Gerard Manley Hopkins S.
Share via Email A kestrel in flight. He had been a student at St Bueno's Theological College for three years, and this was a productive period: Hopkins seems at ease, fully in control of the energies of his sprung rhythm and effortlessly folding the extra-metrical feet he called outrides see line two, for example into the conventional sonnet form.
He recognised his own achievement, and, sending a revised copy to his friend Robert Bridges, declared that this was the best poem he'd ever written. Much discussed and interpreted, "The Windhover" plainly begins with, and takes its rhythmic expansiveness from, a vividly observed kestrel.
That the bird is also a symbol of Christ, the poem's dedicatee, is equally certain. Perhaps too, its ecstatic flight unconsciously represents for Hopkins his own creative energy. When he exclaims "How he rung upon the rein…" his image might extend to the restraints and liberations of composition.
The phrase means to lead a horse in a circle on the end of a long rein held by its trainer, and it certainly makes a neat poetic metaphor.
What a marvellous sentence Hopkins sets soaring across the first seven lines of the octet: The diction throughout is rich and strange: There are resonant ambiguities: The metaphysics may be complex but the imagery of riding and skating are plain enough.
The wheeling skate brilliantly inscapes the bird's flight-path. It's important to our sensation of sheer, untrammelled energy that we see only the heel of the skate, and not the skater.
Empson wrote that he supposed Hopkins would have been angered by the bicycle-wheel comparison, but I am not at all sure he would have been: Christ's Passion is central to the poem, the core from which everything else spirals and to which everything returns.
The plunge of the windhover onto its prey suggests not simply the Fall of man and nature, but the descent of a redemptive Christ into the abyss of human misery and cruelty. References to equestrian and military valour the dauphin, the chevalier evoke the Soldier Christ, a figure to be found in the Spiritual Exercises of St Ignatius of Loyola which Hopkins devotedly practised.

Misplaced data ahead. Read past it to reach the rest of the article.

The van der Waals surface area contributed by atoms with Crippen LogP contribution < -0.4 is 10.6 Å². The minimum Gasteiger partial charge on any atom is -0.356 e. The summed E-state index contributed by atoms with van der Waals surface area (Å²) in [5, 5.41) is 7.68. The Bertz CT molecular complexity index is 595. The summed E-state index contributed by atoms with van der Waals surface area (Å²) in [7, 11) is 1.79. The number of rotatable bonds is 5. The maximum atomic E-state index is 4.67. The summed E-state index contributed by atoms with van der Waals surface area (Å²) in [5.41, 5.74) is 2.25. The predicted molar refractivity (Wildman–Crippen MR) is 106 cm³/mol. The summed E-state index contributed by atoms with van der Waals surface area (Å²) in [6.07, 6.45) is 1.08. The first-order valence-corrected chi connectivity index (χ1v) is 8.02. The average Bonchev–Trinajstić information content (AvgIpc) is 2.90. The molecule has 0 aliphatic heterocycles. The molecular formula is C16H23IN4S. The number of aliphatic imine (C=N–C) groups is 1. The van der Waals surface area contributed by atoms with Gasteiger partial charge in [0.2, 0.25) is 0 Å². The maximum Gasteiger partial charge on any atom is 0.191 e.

The swoop of this hawk-like dove is essentially spiritual, of course. But the poem doesn't forget or devalue the "sheer plod" of the farm-labourer — another alter ego, I suspect. It's remarkable how the sestet slows down without losing energy. Instead of flight there is fire: The adoring "O my Chevalier" softens to a Herbert-like, tender "Ah my dear".
And now the great impressionist painter, having so far resisted any colour beyond that suggestive "dapple-dawn", splashes out liberally with the "blue-bleak" embers and the "gold-vermilion" produced by their "gall" and "gash" both words, of course, associated with the Crucifixion.
Again, there is terra firma as well as metaphysics. The earth is broken by the plough in order to flare gloriously again, and the warm colours suggest crops as well as Christ's redemptive blood. Beyond that, we glimpse some other-worldly shining, a richness not of earth alone.
As always in Hopkins's theology, Grace in the religious sense is not to be divorced from athletic, natural, often homoerotic, grace. In fact, it is fuelled by it.
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The Windhover I caught this morning morning's minion, king- dom of daylight's dauphin, dapple-dawn-drawn Falcon, in his riding Of the rolling level underneath him steady air, and striding High there, how he rung upon the rein of a wimpling wing In his ecstasy!
My heart in hiding Stirred for a bird, — the achieve of, the mastery of the thing. Brute beauty and valour and act, oh, air, pride, plume, here Buckle! AND the fire that breaks from thee then, a billion Times told lovelier, more dangerous, O my chevalier!
No wonder of it:English Course for Leaving Certificate 1. The text on its own to be studied: · Macbeth Gerard Manley Hopkins Brendan Kennelly D.H. Lawrence Eilean Ni Chuilleanain *Poets to be covered in Fifth Year 4. Comprehension, Functional Writing, Unseen Poetry and Essay Writing will be studied under the following five language types.
- Essay on the Power Hopkins' Sonnet, God's Grandeur As "the world is charged with the grandeur of God," so Gerard Manley Hopkins' sonnet, "God's Grandeur," is charged with language, imagery, sounds and metric patterns that express that grandeur.
Irish Leaving and Junior Certificate studying, revolutionized. Gerard Manley Hopkins was born in Stratford, Essex (now in Greater London), as the eldest of probably nine children to Manley and Catherine (Smith) Hopkins.
He was christened at the Anglican church of St John's, Stratford. To the father through the features of men’s faces. Gerard Manley Hopkins’ sonnet “As Kingfishers Catch Fire” depicts the virtue of graciousness as one of the forms of beauty in the world.
Just “As kingfishers catch fire” and “dragonflies draw flame,” thus leaving a streak of color. She is also England’s best Catholic poet since Gerard Manley Hopkins. Jennings was a writer of prodigious productivity. She published twenty-seven collections of verse and a .